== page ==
“Until recently, the scientific community couldn’t agree if glass was a liquid or a solid, which is rather insane,” Cybele Maylone tells me. “It speaks to the magical properties that make glass so enchanting to artists.”
Maylone is the executive director of UrbanGlass, which, since its founding in 1977, has grown from the back room of a ceramics studio in SoHo into the largest public glass studio in the United States. (Other institutions such as the Corning Museum of Glass and the Swedish Glass Museum have also flourished.)
The organization’s expansion speaks to the steadily growing popularity of the material among craftspeople and contemporary artists alike. There’s much more to contemporary glass beyond Dale Chihuly’s famous chandeliers with their Medusa-like curls. Lynda Benglis, Matthew Barney, and Robert Rauschenberg all created artwork at UrbanGlass, and more recently, interdisciplinary artists including Tauba Auerbach and Virginia Poundstone have participated in the organization’s studio residency.
Since stained glass windows appeared in the first cathedrals, glass has always inspired awe. “I’ve never had an artist walk into our studio and not had their jaw hit the floor when they understand what’s possible here,” Maylone says.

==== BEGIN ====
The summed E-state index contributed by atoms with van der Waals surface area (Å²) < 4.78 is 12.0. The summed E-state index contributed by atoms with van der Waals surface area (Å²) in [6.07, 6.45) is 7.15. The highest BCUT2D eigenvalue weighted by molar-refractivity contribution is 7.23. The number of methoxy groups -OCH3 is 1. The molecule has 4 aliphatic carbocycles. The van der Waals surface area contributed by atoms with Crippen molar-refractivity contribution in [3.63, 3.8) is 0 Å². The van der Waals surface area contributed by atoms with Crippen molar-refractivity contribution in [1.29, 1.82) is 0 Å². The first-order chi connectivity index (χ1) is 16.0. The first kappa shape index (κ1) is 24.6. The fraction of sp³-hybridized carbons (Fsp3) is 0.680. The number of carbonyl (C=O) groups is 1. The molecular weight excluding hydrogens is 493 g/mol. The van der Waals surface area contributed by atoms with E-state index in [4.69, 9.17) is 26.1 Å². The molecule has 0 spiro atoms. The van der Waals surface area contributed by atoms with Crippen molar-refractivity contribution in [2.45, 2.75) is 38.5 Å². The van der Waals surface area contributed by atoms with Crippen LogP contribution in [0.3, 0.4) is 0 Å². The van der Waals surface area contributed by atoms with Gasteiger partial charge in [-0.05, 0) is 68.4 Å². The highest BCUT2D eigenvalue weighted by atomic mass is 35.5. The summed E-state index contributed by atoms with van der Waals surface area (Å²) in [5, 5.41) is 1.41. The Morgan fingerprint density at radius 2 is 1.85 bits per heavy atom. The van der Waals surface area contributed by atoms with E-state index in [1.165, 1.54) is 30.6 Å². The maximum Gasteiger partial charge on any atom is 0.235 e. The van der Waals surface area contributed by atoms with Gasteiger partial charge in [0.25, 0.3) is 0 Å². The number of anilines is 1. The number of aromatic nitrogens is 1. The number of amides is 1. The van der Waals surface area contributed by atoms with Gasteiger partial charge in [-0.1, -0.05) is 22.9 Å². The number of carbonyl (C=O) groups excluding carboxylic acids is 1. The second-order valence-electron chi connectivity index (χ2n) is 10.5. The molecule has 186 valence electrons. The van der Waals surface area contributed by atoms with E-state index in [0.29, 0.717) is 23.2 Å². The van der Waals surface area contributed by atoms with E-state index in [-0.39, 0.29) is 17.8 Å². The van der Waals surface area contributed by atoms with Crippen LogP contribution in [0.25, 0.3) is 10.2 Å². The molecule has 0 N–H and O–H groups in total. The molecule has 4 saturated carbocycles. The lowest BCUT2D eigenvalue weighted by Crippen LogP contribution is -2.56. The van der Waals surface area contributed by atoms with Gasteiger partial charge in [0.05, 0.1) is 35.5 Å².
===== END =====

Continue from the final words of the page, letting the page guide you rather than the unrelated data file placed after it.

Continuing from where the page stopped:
Glass may be an unforgiving medium, but it’s extremely versatile. It can be blown, cut, cast, flameworked, filled with neon gas, and illuminated. Artists’ approaches have become increasingly multifaceted—combining glass with video, exploring 3D printing and other emerging technologies, or using it as an element in performance or social practice. Even the process of glass-making has its own dramatic and performative potential. “A move towards performance has always bubbled under the surface,” Maylone says.
What follows is the work of seven artists, each exploring the myriad possibilities of glass—from casts of miniature cities to a functioning glass seismograph to durational performance—and challenging the material’s limits.
B. 1972, Based in Plainwell, Michigan
Viviano’s latest body of work, which explores the relationship between manufacturing and population change, is inspired by his Michigan roots. Growing up in Detroit in the ’70s and ’80s, he saw firsthand how the loss of auto manufacturing devastated the area. Viviano’s “Mining Industries” is a series of cast glass blocks topped with 3D-printed models of cities such as Detroit, Houston, and Seattle, produced using LiDARar data (the laser surveying technology used to create high-resolution maps).
Although driven by research and data sets, the work’s intricacy and wealth of detail is enticing rather than intimidating. And while the artist uses industrial materials like steel, ceramic, and glass, the cumulative effect is one of delicacy. “The fragility of glass serves as a metaphor for balance between time, efficiency, and the inability of manufacturing to meet future needs,” Viviano says. A solo show of Viviano’s new work is planned to go up at the Heller Gallery, New York, in May 2018.
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Source Link: Artsy